Dear RideApart, I know that lots of people ride with open-face helmets and have for ever, but my friends say they would only ever wear a full-face helmet. How much safer are full-face helmets really?
Luckily, a nice German man named Dietmar Otte spent a few months in the early 1980s researching this very fact and was able to give us a quantifiable number. That number is 45.3 percent. In the image above, he shows that the primary impact in most motorcycle crashes happens in the chin bar area. A total of 34.6 percent of crashes happen there (19.4 on the right, 15.2 percent on the left).
A little over 10 percent more impacts happen in the face shield area. Even when those zones are not the primary impact area, they still often suffer grazing and abrasion. This was further verified by version 2 of the Motorcycle Accidents In Depth Study (MAIDS) report in 2009.
So the long story short is, a large enough amount of crashes happen in the face area and chin bar to make a full face helmet almost mandatory in my eyes.
I once asked a rep from Arai why their helmets look so dorky compared to everyone else's’. They’ve been the same, round shape for decades—and it’s for a reason. Round helmets slide and skim better, and don’t give an opportunity to catch and snag and twist your head during a crash. The shape of many open face helmets, and especially the tiny beanie style helmets, gives a lot more opportunity for injury.
Brands like Shoei, Arai, Schuberth, and AGV all produce helmets with advanced energy-absorbing technology and rigorous testing. Many a beanie-style helmet meets only the bare minimum for testing standards. Note I said many: There are offerings from Shoei, Bell, and HJC that offer better quality impact protection in a half-face helmet, but all in all, the interior quality of half-face helmets is lower than it is in the full-face world. At least unless your helmet is a fake.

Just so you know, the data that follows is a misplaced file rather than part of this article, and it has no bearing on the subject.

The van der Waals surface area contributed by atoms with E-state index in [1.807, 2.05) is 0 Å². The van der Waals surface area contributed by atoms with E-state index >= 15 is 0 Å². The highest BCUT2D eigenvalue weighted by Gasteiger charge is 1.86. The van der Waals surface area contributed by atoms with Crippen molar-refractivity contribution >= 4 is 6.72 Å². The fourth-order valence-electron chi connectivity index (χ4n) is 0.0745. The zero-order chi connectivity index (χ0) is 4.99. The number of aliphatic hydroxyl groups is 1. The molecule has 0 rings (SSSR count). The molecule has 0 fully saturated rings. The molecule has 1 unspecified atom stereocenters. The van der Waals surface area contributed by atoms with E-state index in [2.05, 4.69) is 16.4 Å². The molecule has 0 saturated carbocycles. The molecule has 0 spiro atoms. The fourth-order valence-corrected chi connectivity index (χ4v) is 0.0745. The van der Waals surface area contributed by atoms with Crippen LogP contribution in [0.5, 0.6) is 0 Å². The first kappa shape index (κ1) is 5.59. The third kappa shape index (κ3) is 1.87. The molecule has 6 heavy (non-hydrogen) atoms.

Not Just The Crash
I had a friend who once had to abort our group ride 20 minutes in after a large bee hit him square under the eye while riding in an open face helmet. The impact at 70 miles per hour was enough to cause his eye to swell up instantly, as if he’d been punched. I copped a small rubber grommet in my mouth while riding with my modular in the open position once—I was doing less than 20 mph at the time but that impact was hard enough to split my lip.
Ever ridden behind a sand truck for any length? I’d prefer my helmet get sandblasted than my face, but that’s just me.
At the end of the day, there’s a very, very good reason why full face helmets are increasingly popular. There will always be a portion of the population who need the feel of the wind on their face to feel happy on a bike, but they’re taking a risk I’m just not prepared to. When push comes to shove a full-face helmet offers nearly double the protection of an open-face helmet in a range of scenarios.